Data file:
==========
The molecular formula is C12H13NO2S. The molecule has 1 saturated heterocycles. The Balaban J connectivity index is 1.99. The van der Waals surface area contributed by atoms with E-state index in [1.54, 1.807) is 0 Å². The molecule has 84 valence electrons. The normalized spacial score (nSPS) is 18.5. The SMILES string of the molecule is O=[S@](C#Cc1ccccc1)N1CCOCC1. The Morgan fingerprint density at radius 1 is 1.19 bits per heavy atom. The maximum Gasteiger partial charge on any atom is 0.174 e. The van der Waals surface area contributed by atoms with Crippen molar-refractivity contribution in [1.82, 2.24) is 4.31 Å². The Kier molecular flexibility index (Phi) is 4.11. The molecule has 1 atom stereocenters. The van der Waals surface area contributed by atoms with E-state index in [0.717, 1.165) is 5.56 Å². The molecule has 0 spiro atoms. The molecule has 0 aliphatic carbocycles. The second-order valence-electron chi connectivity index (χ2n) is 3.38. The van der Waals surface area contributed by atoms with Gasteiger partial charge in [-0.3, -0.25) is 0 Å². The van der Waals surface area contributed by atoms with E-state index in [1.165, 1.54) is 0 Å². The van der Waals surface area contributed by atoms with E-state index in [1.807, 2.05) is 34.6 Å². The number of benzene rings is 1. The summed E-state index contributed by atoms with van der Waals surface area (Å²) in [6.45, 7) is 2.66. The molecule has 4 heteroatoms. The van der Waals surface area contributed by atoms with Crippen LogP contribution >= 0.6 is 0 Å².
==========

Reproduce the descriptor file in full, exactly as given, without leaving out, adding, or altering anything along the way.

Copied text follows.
The molecular formula is C12H13NO2S. The molecule has 1 saturated heterocycles. The Balaban J connectivity index is 1.99. The van der Waals surface area contributed by atoms with E-state index in [1.54, 1.807) is 0 Å². The molecule has 84 valence electrons. The normalized spacial score (nSPS) is 18.5. The SMILES string of the molecule is O=[S@](C#Cc1ccccc1)N1CCOCC1. The Morgan fingerprint density at radius 1 is 1.19 bits per heavy atom. The maximum Gasteiger partial charge on any atom is 0.174 e. The van der Waals surface area contributed by atoms with Crippen molar-refractivity contribution in [1.82, 2.24) is 4.31 Å². The Kier molecular flexibility index (Phi) is 4.11. The molecule has 1 atom stereocenters. The van der Waals surface area contributed by atoms with E-state index in [0.717, 1.165) is 5.56 Å². The molecule has 0 spiro atoms. The molecule has 0 aliphatic carbocycles. The second-order valence-electron chi connectivity index (χ2n) is 3.38. The van der Waals surface area contributed by atoms with Gasteiger partial charge in [-0.3, -0.25) is 0 Å². The van der Waals surface area contributed by atoms with E-state index in [1.165, 1.54) is 0 Å². The van der Waals surface area contributed by atoms with E-state index in [1.807, 2.05) is 34.6 Å². The number of benzene rings is 1. The summed E-state index contributed by atoms with van der Waals surface area (Å²) in [6.45, 7) is 2.66. The molecule has 4 heteroatoms. The van der Waals surface area contributed by atoms with Crippen LogP contribution >= 0.6 is 0 Å².